Since then, there has been a lot of discussion about the papyrus fragment, and a website was set up to provide all of the latest information about it. Based on subsequent tests done on the fragment and its ink, Dr. King became so convinced that the fragment is authentic that she told Time:

I’m basically hoping that we can move past the issue of forgery to questions about the significance of this fragment for the history of Christianity, for thinking about questions like, ‘Why does Jesus being married, or not, even matter? Why is it that people had such an incredible reaction to this?’

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No, Dr. Michio Kaku Hasn’t Proven God’s Existence!

Dr. Michio Kaku, theoretical physicist and "futurist" (picture from his Facebook page)
Dr. Michio Kaku, theoretical physicist and “futurist” (picture from his Facebook page)

The headlines are screaming it. Christian Today says, Top scientist claims proof that God exists, says humans live in a ‘world made by rules created by an intelligence.’ The Geophilosophical Association of Anthropological and Cultural Studies proclaims, Scientist says he found definitive proof that God exists. ChristianHeadlines.com says, Respected Scientist Says He Found Proof God Exists. At last! We now have definitive, scientific proof For the existence of God, right? Wrong!

I guess this story broke when I was busy getting ready to go to Salt Lake City to speak at a homeschool convention, because I hadn’t seen it until someone emailed me the Christian Today article and asked me what I thought of it. Since then, several other people have contacted me via email and Facebook to get my thoughts. Initially, I only glanced at the article, but even with that little glance, I was incredibly skeptical. The article claims to report on the work of Dr. Michio Kaku, a theoretical physicist who had done some cutting edge research a couple of decades ago, but is more of a “scilebrity” today, promoting science and his ideas about the future on television shows, etc.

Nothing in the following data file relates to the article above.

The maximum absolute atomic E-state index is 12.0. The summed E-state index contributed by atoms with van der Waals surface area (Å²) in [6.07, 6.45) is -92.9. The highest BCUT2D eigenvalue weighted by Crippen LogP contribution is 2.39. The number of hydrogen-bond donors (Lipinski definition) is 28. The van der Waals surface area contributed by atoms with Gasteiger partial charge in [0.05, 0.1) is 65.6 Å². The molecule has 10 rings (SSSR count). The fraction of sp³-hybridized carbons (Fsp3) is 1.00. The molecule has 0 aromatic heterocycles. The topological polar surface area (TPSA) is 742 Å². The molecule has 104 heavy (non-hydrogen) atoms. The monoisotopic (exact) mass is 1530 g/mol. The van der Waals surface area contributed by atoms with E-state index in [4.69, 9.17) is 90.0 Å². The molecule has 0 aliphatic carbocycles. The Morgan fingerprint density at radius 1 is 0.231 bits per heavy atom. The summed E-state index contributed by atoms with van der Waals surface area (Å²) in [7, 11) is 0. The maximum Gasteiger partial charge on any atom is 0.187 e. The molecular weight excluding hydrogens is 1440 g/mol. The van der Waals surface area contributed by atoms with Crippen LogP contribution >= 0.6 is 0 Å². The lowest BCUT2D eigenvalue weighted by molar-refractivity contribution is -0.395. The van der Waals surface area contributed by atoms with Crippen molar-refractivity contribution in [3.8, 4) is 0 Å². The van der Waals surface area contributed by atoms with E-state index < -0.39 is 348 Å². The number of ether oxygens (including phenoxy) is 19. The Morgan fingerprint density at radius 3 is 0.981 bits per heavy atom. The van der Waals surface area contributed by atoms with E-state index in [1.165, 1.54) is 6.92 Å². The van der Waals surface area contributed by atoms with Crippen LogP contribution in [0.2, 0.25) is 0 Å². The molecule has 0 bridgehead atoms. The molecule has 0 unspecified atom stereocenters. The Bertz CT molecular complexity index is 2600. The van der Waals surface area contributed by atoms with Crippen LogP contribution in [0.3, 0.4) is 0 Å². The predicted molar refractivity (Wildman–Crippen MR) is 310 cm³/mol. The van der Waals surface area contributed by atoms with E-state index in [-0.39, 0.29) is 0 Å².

According to the article, Dr. Kaku was conducting tests on “primitive semi-radius tachyons” and decided that his tests told him that we live in some sort of “matrix” that was made by an intelligence. This bothered me a lot. Tachyons are theoretical particles. We have no idea whether or not they exist. If they exist, they travel faster than the speed of light, so it’s hard to know how in the world we could ever detect them, much less conduct tests on them. I have no idea how such particles can tell us something about the nature of the universe. I looked in vain for an article on the subject authored by Dr. Kaku himself. I then went to his Facebook page, which made no mention of this “monumental discovery.”

Since I couldn’t find anything written by Dr. Kaku, I decided to investigate these “primitive semi-radius tachyons” myself. I had never heard that term before, but then again, I am not a particle physicist. So today, I tried to find the term in my reference books. I could not. When I did an internet search on the term, the only hits I got were to articles about this supposed discovery. As a result, I seriously doubt that primitive semi-radius tachyons exist, even in the minds of theoretical physicists.